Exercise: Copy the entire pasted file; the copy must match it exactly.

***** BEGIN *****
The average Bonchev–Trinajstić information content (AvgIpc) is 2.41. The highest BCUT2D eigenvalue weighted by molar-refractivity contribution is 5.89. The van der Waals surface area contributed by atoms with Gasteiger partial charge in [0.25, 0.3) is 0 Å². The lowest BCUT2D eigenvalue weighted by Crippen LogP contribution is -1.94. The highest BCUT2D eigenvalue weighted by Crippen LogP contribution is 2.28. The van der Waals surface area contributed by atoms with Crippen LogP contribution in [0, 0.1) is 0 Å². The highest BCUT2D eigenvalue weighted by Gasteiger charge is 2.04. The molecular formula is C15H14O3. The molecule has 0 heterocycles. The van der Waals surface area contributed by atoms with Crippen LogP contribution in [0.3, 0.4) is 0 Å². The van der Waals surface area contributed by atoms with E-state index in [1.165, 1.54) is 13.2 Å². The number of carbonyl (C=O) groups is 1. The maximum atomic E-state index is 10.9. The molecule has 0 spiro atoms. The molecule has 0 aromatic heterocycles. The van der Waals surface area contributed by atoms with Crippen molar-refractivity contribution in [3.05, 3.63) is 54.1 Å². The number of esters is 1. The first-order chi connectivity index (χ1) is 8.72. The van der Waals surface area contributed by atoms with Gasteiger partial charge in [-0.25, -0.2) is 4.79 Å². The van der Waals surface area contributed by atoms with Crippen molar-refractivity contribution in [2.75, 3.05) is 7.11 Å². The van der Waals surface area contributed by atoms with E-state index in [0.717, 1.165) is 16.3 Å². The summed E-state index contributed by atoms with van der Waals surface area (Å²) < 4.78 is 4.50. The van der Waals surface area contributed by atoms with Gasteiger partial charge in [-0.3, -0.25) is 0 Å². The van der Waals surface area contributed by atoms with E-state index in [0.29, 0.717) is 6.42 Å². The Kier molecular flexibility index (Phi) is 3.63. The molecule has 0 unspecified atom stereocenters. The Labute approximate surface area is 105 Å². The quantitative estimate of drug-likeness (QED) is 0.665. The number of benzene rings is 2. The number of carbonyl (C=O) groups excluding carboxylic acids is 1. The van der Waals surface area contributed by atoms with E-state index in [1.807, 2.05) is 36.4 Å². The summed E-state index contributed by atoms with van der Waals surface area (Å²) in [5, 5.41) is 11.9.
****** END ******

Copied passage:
The average Bonchev–Trinajstić information content (AvgIpc) is 2.41. The highest BCUT2D eigenvalue weighted by molar-refractivity contribution is 5.89. The van der Waals surface area contributed by atoms with Gasteiger partial charge in [0.25, 0.3) is 0 Å². The lowest BCUT2D eigenvalue weighted by Crippen LogP contribution is -1.94. The highest BCUT2D eigenvalue weighted by Crippen LogP contribution is 2.28. The van der Waals surface area contributed by atoms with Crippen LogP contribution in [0, 0.1) is 0 Å². The highest BCUT2D eigenvalue weighted by Gasteiger charge is 2.04. The molecular formula is C15H14O3. The molecule has 0 heterocycles. The van der Waals surface area contributed by atoms with Crippen LogP contribution in [0.3, 0.4) is 0 Å². The van der Waals surface area contributed by atoms with E-state index in [1.165, 1.54) is 13.2 Å². The number of carbonyl (C=O) groups is 1. The maximum atomic E-state index is 10.9. The molecule has 0 spiro atoms. The molecule has 0 aromatic heterocycles. The van der Waals surface area contributed by atoms with Crippen molar-refractivity contribution in [3.05, 3.63) is 54.1 Å². The number of esters is 1. The first-order chi connectivity index (χ1) is 8.72. The van der Waals surface area contributed by atoms with Gasteiger partial charge in [-0.25, -0.2) is 4.79 Å². The van der Waals surface area contributed by atoms with Crippen molar-refractivity contribution in [2.75, 3.05) is 7.11 Å². The van der Waals surface area contributed by atoms with E-state index in [0.717, 1.165) is 16.3 Å². The summed E-state index contributed by atoms with van der Waals surface area (Å²) < 4.78 is 4.50. The van der Waals surface area contributed by atoms with Gasteiger partial charge in [-0.3, -0.25) is 0 Å². The van der Waals surface area contributed by atoms with E-state index in [0.29, 0.717) is 6.42 Å². The Kier molecular flexibility index (Phi) is 3.63. The molecule has 0 unspecified atom stereocenters. The Labute approximate surface area is 105 Å². The quantitative estimate of drug-likeness (QED) is 0.665. The number of benzene rings is 2. The number of carbonyl (C=O) groups excluding carboxylic acids is 1. The van der Waals surface area contributed by atoms with E-state index in [1.807, 2.05) is 36.4 Å². The summed E-state index contributed by atoms with van der Waals surface area (Å²) in [5, 5.41) is 11.9.